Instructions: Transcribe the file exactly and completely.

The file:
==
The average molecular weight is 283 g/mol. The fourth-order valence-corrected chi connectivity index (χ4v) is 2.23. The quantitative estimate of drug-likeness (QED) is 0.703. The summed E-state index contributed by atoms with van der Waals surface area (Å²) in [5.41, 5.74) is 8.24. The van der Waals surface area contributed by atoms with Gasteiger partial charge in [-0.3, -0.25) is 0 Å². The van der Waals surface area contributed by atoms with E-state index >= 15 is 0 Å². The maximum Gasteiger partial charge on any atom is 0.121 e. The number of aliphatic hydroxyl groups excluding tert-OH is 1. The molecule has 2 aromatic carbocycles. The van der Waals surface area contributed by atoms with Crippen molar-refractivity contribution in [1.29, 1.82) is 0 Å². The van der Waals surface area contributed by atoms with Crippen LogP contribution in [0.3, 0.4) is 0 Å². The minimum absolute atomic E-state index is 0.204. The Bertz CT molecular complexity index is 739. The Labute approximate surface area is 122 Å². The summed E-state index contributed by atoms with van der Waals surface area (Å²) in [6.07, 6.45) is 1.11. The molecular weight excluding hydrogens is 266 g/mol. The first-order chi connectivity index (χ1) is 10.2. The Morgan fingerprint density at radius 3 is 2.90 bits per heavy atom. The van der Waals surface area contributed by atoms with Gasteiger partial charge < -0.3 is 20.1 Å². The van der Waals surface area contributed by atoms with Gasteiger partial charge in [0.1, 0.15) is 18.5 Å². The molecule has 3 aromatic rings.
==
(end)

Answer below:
The average molecular weight is 283 g/mol. The fourth-order valence-corrected chi connectivity index (χ4v) is 2.23. The quantitative estimate of drug-likeness (QED) is 0.703. The summed E-state index contributed by atoms with van der Waals surface area (Å²) in [5.41, 5.74) is 8.24. The van der Waals surface area contributed by atoms with Gasteiger partial charge in [-0.3, -0.25) is 0 Å². The van der Waals surface area contributed by atoms with E-state index >= 15 is 0 Å². The maximum Gasteiger partial charge on any atom is 0.121 e. The number of aliphatic hydroxyl groups excluding tert-OH is 1. The molecule has 2 aromatic carbocycles. The van der Waals surface area contributed by atoms with Crippen molar-refractivity contribution in [1.29, 1.82) is 0 Å². The van der Waals surface area contributed by atoms with Crippen LogP contribution in [0.3, 0.4) is 0 Å². The minimum absolute atomic E-state index is 0.204. The Bertz CT molecular complexity index is 739. The Labute approximate surface area is 122 Å². The summed E-state index contributed by atoms with van der Waals surface area (Å²) in [6.07, 6.45) is 1.11. The molecular weight excluding hydrogens is 266 g/mol. The first-order chi connectivity index (χ1) is 10.2. The Morgan fingerprint density at radius 3 is 2.90 bits per heavy atom. The van der Waals surface area contributed by atoms with Gasteiger partial charge < -0.3 is 20.1 Å². The van der Waals surface area contributed by atoms with Gasteiger partial charge in [0.1, 0.15) is 18.5 Å². The molecule has 3 aromatic rings.